The mysterious Guanches were the “White Indians of Nivaria”

by BardofEly

The Guanches lived on the Canary Islands before the Spanish Conquest. They had white skins and blonde hair.

Who were the Guanches?
American author Gordon Kennedy has called the Guanches “The White Indians of Nivaria,” and used that description as the title of his book all about these fascinating people. “Nivaria” means snow-covered and refers to Tenerife’s Mt Teide that is often gleaming white in its upper reaches throughout the winter months. It is the highest mountain in all of Spain.

The Guanches were the people who lived on this island. There were other tribal people living on the other Canary Islands too and they are known as the “Canarios” from Gran Canaria, “Gomeros” from La Gomera, “Auaritas” or "Palmeros" from La Palma, “Bimbachos” from El Hierro, “Majos” from Lanzarote” and “Majoeros” from Fuerteventura. Collectively they have all been grouped together under the label of Guanches.

The White Indians of Nivaria book cover

Cover of book by Gordon Kennedy
White Indians of Nivaria cover
White Indians of Nivaria cover

White Indians of Nivaria on Amazon

Best book to buy about the Guanches
The White Indians of Nivaria; The Untold Story of the Last Stone-Age Indo-European Tribes

Nivaria Press
$15.0  $10.91

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Blonde-haired Guanches

What is very interesting about the Guanches is that first of all they were white-skinned with blonde or reddish hair and of Nordic appearance or had Mediterranean complexions and dark hair. Although they lived close to the coast of Africa these people were Caucasian.  Also all these people lived in Stone Age conditions, living in caves and using sharpened rock for cutting tools. They were invaded by the Spanish in the 15th century and finally defeated in 1496. Many of the Guanches were massacred in fierce battles that raged, others were sold into slavery and forced to convert to the Catholic religion of their conquerors.

White Indians of Nivaria; The Untold Story of the Last Stone-Age Indo-European Tribes


Ancestors of the Guanches

How did the Guanches get to the Canary Islands in the first place is a question that has been often asked. Today most academics have settled on believing that the Guanches were descended from Berbers who had been living in North Africa, Libya and Morocco.  These people have white skins, fair hair and blue eyes too. There are similarities between Berber culture and language too.  Obviously the original Guanches got to the islands by boat.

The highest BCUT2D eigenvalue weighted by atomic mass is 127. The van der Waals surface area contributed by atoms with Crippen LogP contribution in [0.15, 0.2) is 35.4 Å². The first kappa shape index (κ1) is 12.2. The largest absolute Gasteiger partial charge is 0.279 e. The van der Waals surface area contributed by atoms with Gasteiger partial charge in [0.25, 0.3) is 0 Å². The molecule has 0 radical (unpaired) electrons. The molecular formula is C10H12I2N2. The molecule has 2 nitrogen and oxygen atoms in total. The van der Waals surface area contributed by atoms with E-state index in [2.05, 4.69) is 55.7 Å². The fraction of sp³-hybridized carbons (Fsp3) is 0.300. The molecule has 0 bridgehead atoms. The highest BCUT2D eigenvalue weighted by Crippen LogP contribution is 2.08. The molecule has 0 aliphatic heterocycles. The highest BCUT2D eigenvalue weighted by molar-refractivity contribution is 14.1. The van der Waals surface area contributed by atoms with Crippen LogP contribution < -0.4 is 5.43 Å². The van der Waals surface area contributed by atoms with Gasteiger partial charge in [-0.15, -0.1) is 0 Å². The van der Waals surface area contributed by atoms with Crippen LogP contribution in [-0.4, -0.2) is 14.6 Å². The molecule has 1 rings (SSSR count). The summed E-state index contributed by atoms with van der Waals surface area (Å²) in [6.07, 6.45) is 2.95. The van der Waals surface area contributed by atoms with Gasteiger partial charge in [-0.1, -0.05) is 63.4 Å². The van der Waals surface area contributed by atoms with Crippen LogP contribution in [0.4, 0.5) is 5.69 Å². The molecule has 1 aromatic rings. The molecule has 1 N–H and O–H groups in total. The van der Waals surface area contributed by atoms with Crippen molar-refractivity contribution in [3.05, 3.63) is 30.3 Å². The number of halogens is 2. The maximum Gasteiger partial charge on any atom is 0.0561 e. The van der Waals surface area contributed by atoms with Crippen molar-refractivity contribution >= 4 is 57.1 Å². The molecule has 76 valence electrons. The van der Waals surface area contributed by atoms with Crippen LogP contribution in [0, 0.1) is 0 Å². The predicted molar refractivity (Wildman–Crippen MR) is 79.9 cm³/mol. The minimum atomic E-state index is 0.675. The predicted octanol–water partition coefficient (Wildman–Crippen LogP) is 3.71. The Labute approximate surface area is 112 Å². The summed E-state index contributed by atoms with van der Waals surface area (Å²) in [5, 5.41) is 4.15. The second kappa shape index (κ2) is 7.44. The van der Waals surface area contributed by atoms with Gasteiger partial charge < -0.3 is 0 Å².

It has also been suggested that the Guanches were survivors of Atlantis or descended from Atlanteans but there is little in the way of evidence to support this fanciful notion.

Books on the Guanches on Amazon

Information about the Guanches
Canary Islands' Lost Ancestors (The Forgotten Civilisations of Africa)

The Guanches lived in the Canaries Islands way before the Spanish conquest of their archipelago in the 14th century.They were peaceful people that lived in harmony with nature a...

Only $3.49

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The Guanches Of Tenerife: The Holy Image Of Our Lady Of Candelaria, And The Spanish Conquest And ...

This is a reproduction of a book published before 1923. This book may have occasional imperfections such as missing or blurred pages, poor pictures, errant marks, etc. that were...

Nabu Press  / Only $27.75

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Guanche pintadera

A ceramic seal or stamp?

Mencey statues in Candelaria

The nine ancient Kings of Tenerife
Nine Menceys on the Candelaria sea wall
Nine Menceys on the Candelaria sea wall

Guanche culture

More about the Guanches and their way of life